Art in the Open Learning Programme
  • Instead of scratching a design on to the plastic and then making a print, paint a layer of paint over the plastic and then immediately place the paper over the top of the plastic. Pupils can then draw over the paper using a pencil. When the paper is pulled back (carefully from one corner only) the drawing will be revealed as a print on the paper! This is a bit like using carbon paper.
  • The plastic sheet - once the design has been 'scratched' on - can be picked up and printed on to fabric by carefully laying it down and gently rolling a clean roller over the back. Carefully peel back the plastic to reveal the design.
  • Allow the prints to dry and build up in several layers changing colours and designs each time.

Year 6 pupils create a canvas backdrop using mono printing.

Work quickly! Do not let the paint dry as it will not print!

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Year 2 pupils making Styrofoam leaves and bark textures as part of the A Sense of Place Teaching Pack.

Styrofoam sheets can be purchased from school suppliers. They usually come in sheets that are approximately A4 size but they can be cut using large scissors or a craft knife into smaller pieces. Post card size or a bit smaller is fine for starting out. A Styrofoam print is made by drawing a shape or design on to the foam and then printing the foam design on to paper.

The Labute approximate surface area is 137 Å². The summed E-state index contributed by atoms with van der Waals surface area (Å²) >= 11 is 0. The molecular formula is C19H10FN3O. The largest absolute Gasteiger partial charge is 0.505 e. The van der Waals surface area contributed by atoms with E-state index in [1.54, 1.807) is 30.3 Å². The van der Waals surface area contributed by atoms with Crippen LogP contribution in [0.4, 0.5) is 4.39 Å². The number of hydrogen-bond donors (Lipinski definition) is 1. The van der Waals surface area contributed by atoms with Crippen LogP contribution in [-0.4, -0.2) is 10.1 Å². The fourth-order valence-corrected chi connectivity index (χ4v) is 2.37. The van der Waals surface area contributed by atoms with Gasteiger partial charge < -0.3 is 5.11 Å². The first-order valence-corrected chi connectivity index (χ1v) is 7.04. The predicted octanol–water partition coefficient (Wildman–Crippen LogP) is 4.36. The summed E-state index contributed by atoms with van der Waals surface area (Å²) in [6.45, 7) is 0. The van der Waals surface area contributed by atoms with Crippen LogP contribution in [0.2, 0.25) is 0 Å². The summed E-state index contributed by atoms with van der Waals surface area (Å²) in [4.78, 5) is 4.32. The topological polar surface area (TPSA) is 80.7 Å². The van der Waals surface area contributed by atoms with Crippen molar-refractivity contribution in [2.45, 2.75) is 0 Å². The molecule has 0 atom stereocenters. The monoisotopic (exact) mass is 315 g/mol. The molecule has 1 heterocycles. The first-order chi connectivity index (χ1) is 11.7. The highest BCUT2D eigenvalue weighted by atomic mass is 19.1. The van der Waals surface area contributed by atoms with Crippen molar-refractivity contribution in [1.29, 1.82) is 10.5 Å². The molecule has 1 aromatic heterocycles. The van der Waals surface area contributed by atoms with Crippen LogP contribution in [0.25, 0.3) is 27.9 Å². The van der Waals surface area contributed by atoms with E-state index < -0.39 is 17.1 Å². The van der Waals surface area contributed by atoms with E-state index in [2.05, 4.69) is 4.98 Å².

Prepare the classroom for printing as before. Acrylic paint or printing inks are best for printing, although effects can also be achieved by using poster paint. The only problem with poster paint is that it dries very quickly! A little PVA glue stirred into the paint will make it tackier and more suitable for making prints. Ensure that children are clear about the image that they are going to make a print of, for example, if they are printing pictures of leaves, make sure that they have made some observational drawings of leaves beforehand, so that they are not making the image for the first time.

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